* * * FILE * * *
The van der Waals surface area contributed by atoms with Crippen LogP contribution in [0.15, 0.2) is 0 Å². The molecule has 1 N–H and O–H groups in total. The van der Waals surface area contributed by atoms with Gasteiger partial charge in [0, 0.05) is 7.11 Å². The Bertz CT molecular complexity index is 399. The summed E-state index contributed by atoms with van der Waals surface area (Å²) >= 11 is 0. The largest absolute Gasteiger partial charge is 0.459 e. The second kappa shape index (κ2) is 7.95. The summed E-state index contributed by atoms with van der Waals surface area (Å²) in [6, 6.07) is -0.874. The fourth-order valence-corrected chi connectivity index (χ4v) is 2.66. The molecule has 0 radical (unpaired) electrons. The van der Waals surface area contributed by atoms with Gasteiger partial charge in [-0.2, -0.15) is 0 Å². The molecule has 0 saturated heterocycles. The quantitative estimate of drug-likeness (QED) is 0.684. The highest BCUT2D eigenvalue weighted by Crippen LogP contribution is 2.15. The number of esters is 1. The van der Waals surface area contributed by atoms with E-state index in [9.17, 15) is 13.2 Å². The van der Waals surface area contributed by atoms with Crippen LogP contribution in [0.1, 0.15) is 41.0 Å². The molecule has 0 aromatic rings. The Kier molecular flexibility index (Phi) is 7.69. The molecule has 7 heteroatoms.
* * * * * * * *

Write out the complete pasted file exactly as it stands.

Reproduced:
The van der Waals surface area contributed by atoms with Crippen LogP contribution in [0.15, 0.2) is 0 Å². The molecule has 1 N–H and O–H groups in total. The van der Waals surface area contributed by atoms with Gasteiger partial charge in [0, 0.05) is 7.11 Å². The Bertz CT molecular complexity index is 399. The summed E-state index contributed by atoms with van der Waals surface area (Å²) >= 11 is 0. The largest absolute Gasteiger partial charge is 0.459 e. The second kappa shape index (κ2) is 7.95. The summed E-state index contributed by atoms with van der Waals surface area (Å²) in [6, 6.07) is -0.874. The fourth-order valence-corrected chi connectivity index (χ4v) is 2.66. The molecule has 0 radical (unpaired) electrons. The van der Waals surface area contributed by atoms with Gasteiger partial charge in [-0.2, -0.15) is 0 Å². The molecule has 0 saturated heterocycles. The quantitative estimate of drug-likeness (QED) is 0.684. The highest BCUT2D eigenvalue weighted by Crippen LogP contribution is 2.15. The number of esters is 1. The van der Waals surface area contributed by atoms with E-state index in [9.17, 15) is 13.2 Å². The van der Waals surface area contributed by atoms with Crippen LogP contribution in [0.1, 0.15) is 41.0 Å². The molecule has 0 aromatic rings. The Kier molecular flexibility index (Phi) is 7.69. The molecule has 7 heteroatoms.